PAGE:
Saturday, July 28, 2001
I'm every bit as shocked after Saberhagen's dominance last night in his unlikely return as I as was when Nomo opened the season with a no-hitter.
Saberhagen retired 14 straight batters and carried a one-hitter into the 6th inning.
As a Red Sox fan, that it the kind of scenario you never even dare dream about, not even privately, not even in the deepest darkest part of your head where you store up all your personal secrets, your madness, your primitive proto-self, not anywhere would you think such thoughts of Red Sox success for fear of being found out and getting the jinx laid on you.
I admit I did believe he would come back and help the team at some point, but not this. No, only someone insane would have dared dream such dreams. I imagined Saberhagen would have a positive, but bumpy return, similar to Cone's.
Even last night, after he pitched a solid first and then the Red Sox game out and blasted 7 runs in the bottom half of the first, I kept expecting something horrible to happen. That the White Sox brought out roughed-up starter Kip Wells again in the 2nd was all the evidence I needed that they saw something, something that made them think they were still in the game despite a 7 run deficit.
This is a very special season. I'm grateful to be a part of it.
And it that isn't enough to feel good about, Everett is set to return today, and Nomar will be back tomorrow (!) or Tuesday. It doesn't get much better than this.
Friday, July 27, 2001
Lowe hears it from Fenway fans
For the 3rd time this season, I got back to back nationally televised Red Sox games here in Virginia. Fortunately, unlike Wednesday's game, this one had a more favorable outcome. That is not to say that anything went smoothly.
Derek Lowe, whose picture now accompanies the term let down in reference materials, just stunk the place up again last night. Lowe faced three batters in the 9th and they all got hits, loading the bases with no outs and the tying run coming to the plate. The boos at Fenway were very loud and anything but friendly.
As for the crowd reaction, Lowe responded
''There's tryout camps in every city. If they want to come pitch, they can try out and come out here and try it themselves. It's not that easy''(The Boston Globe).
I understand his need to lash back a bit, but that's a pretty weak response. As fans, it is our right to boo players who are not meeting our expectations. If you go to a concert and the band sucks, you boo. I wouldn't expect the band to say "Ah, it's not easy to play guitar on stage. Why don't you fans form your own rock band and see how tough it is." Gimme a break. A closer is paid to close the game out. Simple as that. If you can't close the game, oh well. Fans will be fans. I think most people have given Lowe the benefit of the doubt and have stuck with him through the first 100 games although his struggles have been constant since Opening Day. However, enough is enough. Even normally stoic Jimy Williams looked like he was going to strangle Lowe last night after the bases got loaded.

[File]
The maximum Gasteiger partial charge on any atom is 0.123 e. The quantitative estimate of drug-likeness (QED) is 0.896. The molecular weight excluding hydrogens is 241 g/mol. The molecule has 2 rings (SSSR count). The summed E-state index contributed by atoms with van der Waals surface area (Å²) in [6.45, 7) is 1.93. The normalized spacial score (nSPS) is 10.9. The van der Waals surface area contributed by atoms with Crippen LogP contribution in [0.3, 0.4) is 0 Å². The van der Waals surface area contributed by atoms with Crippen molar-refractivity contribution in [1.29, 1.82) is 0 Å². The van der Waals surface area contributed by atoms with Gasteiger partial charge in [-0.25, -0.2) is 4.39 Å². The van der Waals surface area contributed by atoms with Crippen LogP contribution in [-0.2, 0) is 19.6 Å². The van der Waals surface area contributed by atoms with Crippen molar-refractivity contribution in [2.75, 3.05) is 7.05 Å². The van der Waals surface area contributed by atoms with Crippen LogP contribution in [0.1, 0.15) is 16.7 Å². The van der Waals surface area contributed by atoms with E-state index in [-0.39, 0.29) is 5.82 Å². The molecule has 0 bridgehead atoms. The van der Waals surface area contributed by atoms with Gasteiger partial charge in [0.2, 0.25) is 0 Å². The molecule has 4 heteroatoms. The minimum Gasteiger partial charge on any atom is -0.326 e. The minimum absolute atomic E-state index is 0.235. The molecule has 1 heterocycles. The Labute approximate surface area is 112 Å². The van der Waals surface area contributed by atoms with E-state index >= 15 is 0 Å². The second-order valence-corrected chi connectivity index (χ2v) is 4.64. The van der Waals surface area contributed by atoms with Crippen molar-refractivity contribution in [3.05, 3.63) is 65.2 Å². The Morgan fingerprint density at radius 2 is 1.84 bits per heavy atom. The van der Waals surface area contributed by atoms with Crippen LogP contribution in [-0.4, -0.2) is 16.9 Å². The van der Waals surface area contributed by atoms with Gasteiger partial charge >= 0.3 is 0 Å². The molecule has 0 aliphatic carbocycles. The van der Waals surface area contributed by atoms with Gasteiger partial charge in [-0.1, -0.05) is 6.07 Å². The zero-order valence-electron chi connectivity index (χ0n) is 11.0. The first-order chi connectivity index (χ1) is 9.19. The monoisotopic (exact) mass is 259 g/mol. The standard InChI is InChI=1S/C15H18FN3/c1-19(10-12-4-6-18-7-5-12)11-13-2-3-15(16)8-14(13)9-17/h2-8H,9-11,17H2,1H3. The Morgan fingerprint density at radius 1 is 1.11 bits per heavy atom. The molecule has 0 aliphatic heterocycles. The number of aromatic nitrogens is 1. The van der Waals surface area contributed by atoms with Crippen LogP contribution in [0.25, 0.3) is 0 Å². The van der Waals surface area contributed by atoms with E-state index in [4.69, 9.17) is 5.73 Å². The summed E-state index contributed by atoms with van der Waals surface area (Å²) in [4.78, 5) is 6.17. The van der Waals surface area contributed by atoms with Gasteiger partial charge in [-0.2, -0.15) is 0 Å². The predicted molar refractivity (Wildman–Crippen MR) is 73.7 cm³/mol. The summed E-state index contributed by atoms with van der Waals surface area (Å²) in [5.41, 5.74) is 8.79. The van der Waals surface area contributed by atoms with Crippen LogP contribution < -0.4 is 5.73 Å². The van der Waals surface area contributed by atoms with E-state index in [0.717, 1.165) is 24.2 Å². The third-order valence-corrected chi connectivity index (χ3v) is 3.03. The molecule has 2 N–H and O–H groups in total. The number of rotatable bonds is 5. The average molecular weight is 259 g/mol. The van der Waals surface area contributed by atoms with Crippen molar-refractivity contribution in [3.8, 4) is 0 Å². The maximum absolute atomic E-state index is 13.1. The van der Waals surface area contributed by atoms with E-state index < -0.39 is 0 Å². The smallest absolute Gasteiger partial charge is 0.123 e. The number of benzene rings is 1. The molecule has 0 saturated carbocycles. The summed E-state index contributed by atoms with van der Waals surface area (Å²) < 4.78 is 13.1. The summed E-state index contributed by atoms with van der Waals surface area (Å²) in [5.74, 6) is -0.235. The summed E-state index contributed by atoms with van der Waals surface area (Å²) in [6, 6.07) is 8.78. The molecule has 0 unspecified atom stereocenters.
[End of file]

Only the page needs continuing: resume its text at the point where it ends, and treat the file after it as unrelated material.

Boy, was I off base
Early last week I posted a diatribe concerning what I perceived as negative bias by the Boston Globe sportswriters toward the Red Sox' Spanish speaking players. Although Dan Shaughnessy was the author to the particular comment that raised my ire, I decided to send off a query to the Gordon Edes Mailbag (part of the Globe's @Bat Insider package), since Shaughnessy only participates in online chats, and I felt this would be too long winded for a chat post and response.
Gordon Edes, being the classy guy that he is, chose to respond to my letter and made me realize how off base I was:
Edward, Your question perhaps would be best put to Dan, since he's the one who made the statement. But since you asked me, I'm virtually certain that Dan was making a commentary on how long-winded Kerrigan can be, rather than taking a shot at Offerman's language ability. Kerrigan's penchant for exhaustive analysis is often a subject of joking in the pressbox, and I suspect this was another example. Dan couldn't imagine Offy possibly being able to relay everything Kerrigan was saying, not because his language skills aren't there � Offy has no problems in English � but because he would have been worn out by the time Kerrigan finished. I think I'm sensitive to such potential slights � my late wife, Yoli, was from Venezuela � so I would have to say that in this case, you're reading too much into it.
Point taken. I guess I never noticed how long Kerrigan's trips to the mound are. Boy, do I feel dumb. I apologize to The Boston Globe and to Dan Shaughnessy for casting aspersions.
Thursday, July 26, 2001
I will not panic ... I will not panic ... I will not panic ...
Last night's debacle was on ESPN2, so I was able to watch things unravel from the comfort of my own couch. Oh, boy. Now I see what Bill Simmons means when he refers to the Lowe face:
The Derek Lowe Face is ... anguished and tortured (imagine someone taking a dump and suddenly realizing that there's no toilet paper in the bathroom). And as soon as Lowe starts making that face, the umpires should halt the game and award it to whomever the Red Sox are playing. I have to admit, I'm haunted by The Derek Lowe Face.
And somehow I must have blocked-out that we had already started to trail the Yankees by more than a game. When I read this morning that last night's loss put the Red Sox a full 2.5 games behind New York, the largest gap of the season, I was shocked.